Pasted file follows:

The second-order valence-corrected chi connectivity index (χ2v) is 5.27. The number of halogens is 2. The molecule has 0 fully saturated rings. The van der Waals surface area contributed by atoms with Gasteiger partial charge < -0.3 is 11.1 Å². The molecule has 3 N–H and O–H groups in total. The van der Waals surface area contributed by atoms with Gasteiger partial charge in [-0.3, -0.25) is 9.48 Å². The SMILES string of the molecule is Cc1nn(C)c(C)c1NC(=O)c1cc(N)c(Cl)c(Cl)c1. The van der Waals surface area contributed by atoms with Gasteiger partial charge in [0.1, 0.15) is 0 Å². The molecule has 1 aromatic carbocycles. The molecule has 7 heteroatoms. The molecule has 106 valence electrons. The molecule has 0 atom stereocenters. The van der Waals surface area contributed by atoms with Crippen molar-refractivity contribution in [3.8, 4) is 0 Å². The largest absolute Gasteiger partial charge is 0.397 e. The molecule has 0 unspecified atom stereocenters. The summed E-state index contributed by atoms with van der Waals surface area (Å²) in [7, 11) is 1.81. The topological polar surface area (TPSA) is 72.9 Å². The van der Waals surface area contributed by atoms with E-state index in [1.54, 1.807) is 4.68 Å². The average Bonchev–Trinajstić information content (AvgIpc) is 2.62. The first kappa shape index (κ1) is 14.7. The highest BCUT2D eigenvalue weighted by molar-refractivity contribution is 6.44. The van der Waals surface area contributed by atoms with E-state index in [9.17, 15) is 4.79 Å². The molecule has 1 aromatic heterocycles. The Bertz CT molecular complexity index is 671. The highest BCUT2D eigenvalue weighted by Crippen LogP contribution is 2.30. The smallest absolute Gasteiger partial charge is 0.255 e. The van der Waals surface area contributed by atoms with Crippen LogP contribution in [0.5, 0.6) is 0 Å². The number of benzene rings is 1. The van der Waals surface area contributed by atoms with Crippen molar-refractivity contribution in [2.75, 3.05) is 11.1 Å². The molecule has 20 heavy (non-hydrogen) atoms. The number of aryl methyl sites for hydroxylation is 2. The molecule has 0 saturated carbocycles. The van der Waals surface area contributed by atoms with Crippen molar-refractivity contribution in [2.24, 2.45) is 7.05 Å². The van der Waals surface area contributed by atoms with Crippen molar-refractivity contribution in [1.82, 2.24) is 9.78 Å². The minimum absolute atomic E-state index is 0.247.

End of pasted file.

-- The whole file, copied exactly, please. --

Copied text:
The second-order valence-corrected chi connectivity index (χ2v) is 5.27. The number of halogens is 2. The molecule has 0 fully saturated rings. The van der Waals surface area contributed by atoms with Gasteiger partial charge < -0.3 is 11.1 Å². The molecule has 3 N–H and O–H groups in total. The van der Waals surface area contributed by atoms with Gasteiger partial charge in [-0.3, -0.25) is 9.48 Å². The SMILES string of the molecule is Cc1nn(C)c(C)c1NC(=O)c1cc(N)c(Cl)c(Cl)c1. The van der Waals surface area contributed by atoms with Gasteiger partial charge in [0.1, 0.15) is 0 Å². The molecule has 1 aromatic carbocycles. The molecule has 7 heteroatoms. The molecule has 106 valence electrons. The molecule has 0 atom stereocenters. The van der Waals surface area contributed by atoms with Crippen molar-refractivity contribution in [3.8, 4) is 0 Å². The largest absolute Gasteiger partial charge is 0.397 e. The molecule has 0 unspecified atom stereocenters. The summed E-state index contributed by atoms with van der Waals surface area (Å²) in [7, 11) is 1.81. The topological polar surface area (TPSA) is 72.9 Å². The van der Waals surface area contributed by atoms with E-state index in [1.54, 1.807) is 4.68 Å². The average Bonchev–Trinajstić information content (AvgIpc) is 2.62. The first kappa shape index (κ1) is 14.7. The highest BCUT2D eigenvalue weighted by molar-refractivity contribution is 6.44. The van der Waals surface area contributed by atoms with E-state index in [9.17, 15) is 4.79 Å². The molecule has 1 aromatic heterocycles. The Bertz CT molecular complexity index is 671. The highest BCUT2D eigenvalue weighted by Crippen LogP contribution is 2.30. The smallest absolute Gasteiger partial charge is 0.255 e. The van der Waals surface area contributed by atoms with Crippen LogP contribution in [0.5, 0.6) is 0 Å². The number of benzene rings is 1. The van der Waals surface area contributed by atoms with Crippen molar-refractivity contribution in [2.75, 3.05) is 11.1 Å². The molecule has 20 heavy (non-hydrogen) atoms. The number of aryl methyl sites for hydroxylation is 2. The molecule has 0 saturated carbocycles. The van der Waals surface area contributed by atoms with Crippen molar-refractivity contribution in [2.24, 2.45) is 7.05 Å². The van der Waals surface area contributed by atoms with Crippen molar-refractivity contribution in [1.82, 2.24) is 9.78 Å². The minimum absolute atomic E-state index is 0.247.